Rafael and Soledad, and a number of their heirs are buried in the Mt. Carmel Cemetery associated with the Resurrection Church across Soquel Drive from the Aptos Library. The Castro family plot is marked by a 12-ft. high monument, visible from the street; the related Arano and Melville family plots are adjacent.

Rafael Castro was a cattle-rancher, primarily, but was a shewed business man in many other fields. His stock ran loose, and he didn't care, for his father (Joaquin) was granted Rancho San Andreas (13,000 acres immediately downcoast), and his sister (Martina) was granted Rancho Soquel (1,668 acres immediately upcoast) and Soquel Augmentation (32,702 acres immediately inland). Their branded herds intermingled to some extent, but stayed within the family.

Next, the Mexican-American War, 1846-1848, one result of which was that California became a U.S. Territory. Mexican rule had lasted only 27 years. And then, remember, gold was discovered at Sutter's Mill, near Sacramento, in February, 1848. The gold rush was on, and California was admitted to the Union as the 31st state in September, 1850. Important things were happening, and fast.

All of a sudden the famous Mexican land grants were in jeopardy; they had to be reviewed in infinite detail and certified ("patented") by the U.S. Government. Rafael Castro's Aptos Rancho was finally "patented" in 1860. If you want to see and feel some exciting local history, in beautiful long-hand penmanship, stop by at some convenient time at the Recorder's Office on the second floor of our County Government Center in Santa Cruz: Diana Ray, who has run the place for years, will extend every courtesy in showing you Volume I of Patents, Page 27, Recorded April 23, 1860. Therein for the record is the whole detailed story of Rancho Aptos ... you will have had a rare educational experience, even if you don't read it all.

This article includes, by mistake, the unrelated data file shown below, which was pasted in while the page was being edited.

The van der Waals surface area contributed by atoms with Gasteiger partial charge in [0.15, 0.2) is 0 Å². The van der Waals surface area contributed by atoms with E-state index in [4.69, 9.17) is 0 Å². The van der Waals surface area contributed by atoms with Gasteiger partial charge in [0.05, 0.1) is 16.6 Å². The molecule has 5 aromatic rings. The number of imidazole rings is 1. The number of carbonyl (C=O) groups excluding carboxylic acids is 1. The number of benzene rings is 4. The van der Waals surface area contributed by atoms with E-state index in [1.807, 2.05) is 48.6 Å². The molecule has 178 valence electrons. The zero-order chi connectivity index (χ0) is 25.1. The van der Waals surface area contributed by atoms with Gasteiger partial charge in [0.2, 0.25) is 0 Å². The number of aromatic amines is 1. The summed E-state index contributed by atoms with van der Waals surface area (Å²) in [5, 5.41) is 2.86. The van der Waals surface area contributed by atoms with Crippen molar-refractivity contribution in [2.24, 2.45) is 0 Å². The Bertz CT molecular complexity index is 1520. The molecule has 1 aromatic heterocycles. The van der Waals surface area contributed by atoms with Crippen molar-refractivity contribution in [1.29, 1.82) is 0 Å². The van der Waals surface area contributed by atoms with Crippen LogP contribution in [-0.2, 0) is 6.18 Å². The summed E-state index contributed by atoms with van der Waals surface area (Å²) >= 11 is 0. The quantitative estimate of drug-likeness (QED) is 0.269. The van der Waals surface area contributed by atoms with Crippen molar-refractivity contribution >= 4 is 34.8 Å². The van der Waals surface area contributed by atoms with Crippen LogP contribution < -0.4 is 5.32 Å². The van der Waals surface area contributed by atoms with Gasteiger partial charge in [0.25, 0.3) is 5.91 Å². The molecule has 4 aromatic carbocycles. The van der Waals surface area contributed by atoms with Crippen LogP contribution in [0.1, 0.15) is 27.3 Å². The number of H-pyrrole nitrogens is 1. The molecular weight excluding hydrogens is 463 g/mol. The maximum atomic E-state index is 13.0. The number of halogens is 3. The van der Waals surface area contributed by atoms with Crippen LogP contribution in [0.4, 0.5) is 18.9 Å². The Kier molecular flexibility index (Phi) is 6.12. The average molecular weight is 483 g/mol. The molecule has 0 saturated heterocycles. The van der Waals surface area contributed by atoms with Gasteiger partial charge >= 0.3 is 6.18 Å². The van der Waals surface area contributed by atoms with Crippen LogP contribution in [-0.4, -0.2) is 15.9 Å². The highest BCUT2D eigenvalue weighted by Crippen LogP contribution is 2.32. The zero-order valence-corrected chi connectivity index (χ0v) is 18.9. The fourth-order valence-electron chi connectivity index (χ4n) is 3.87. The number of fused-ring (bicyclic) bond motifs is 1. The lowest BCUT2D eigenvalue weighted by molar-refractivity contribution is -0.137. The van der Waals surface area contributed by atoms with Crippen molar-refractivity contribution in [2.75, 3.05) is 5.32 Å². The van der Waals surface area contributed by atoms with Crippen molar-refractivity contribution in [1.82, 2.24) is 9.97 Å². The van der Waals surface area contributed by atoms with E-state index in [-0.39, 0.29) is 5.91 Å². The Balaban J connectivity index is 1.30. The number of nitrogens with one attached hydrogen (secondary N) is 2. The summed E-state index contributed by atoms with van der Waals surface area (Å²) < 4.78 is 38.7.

Rafael and Soledad Castro were having marital problems in the early 1870's, and two divorce actions were initiated by Soledad. The problems of dividing the vast and diverse assets of Rancho Aptos under California's Community Property Laws were overwhelming. About that time (1872), perhaps having heard of the family problems, along came Claus Spreckels, the fabulously wealthy "Sugar King" of San Francisco and the Sandwich Islands (today's Hawaii). He bargained to buy all but the Castro's 15- acre homesite and an 83-acre farm strip of Rancho Aptos for $71,900 cash-in-hand; those 2,390 acres that had not been gift- deeded earlier to the Castro children or sold to others. That sale simplified and solved the Castros' problems, and the second divorce action was dismissed two days later.

Before the year was out, Spreckels had purchased an additional 450+ acres from two of the Castro children at $30-$40 per acre. With all of this, todays' Rio del Mar became a small part of the new Aptos Ranch of Claus Spreckels.

The Spreckels arrival into the Aptos area in 1872 seemed to mark the end of the Indian-Spanish-Mexican dominance, and the beginning of "Americanization".

This article is an excerpt from Rio Del Mar: a Sedate Residential Community, the Depth of its Character, 225 Years of Local History, by Allen Collins, published by the author, May 1995.

Copyright 1995 Allen Collins. Reproduced with the permission of Hester Collins.

View similarly tagged articles:

Aptos, Castro family, Mission Santa Cruz, Native Americans, Rio Del Mar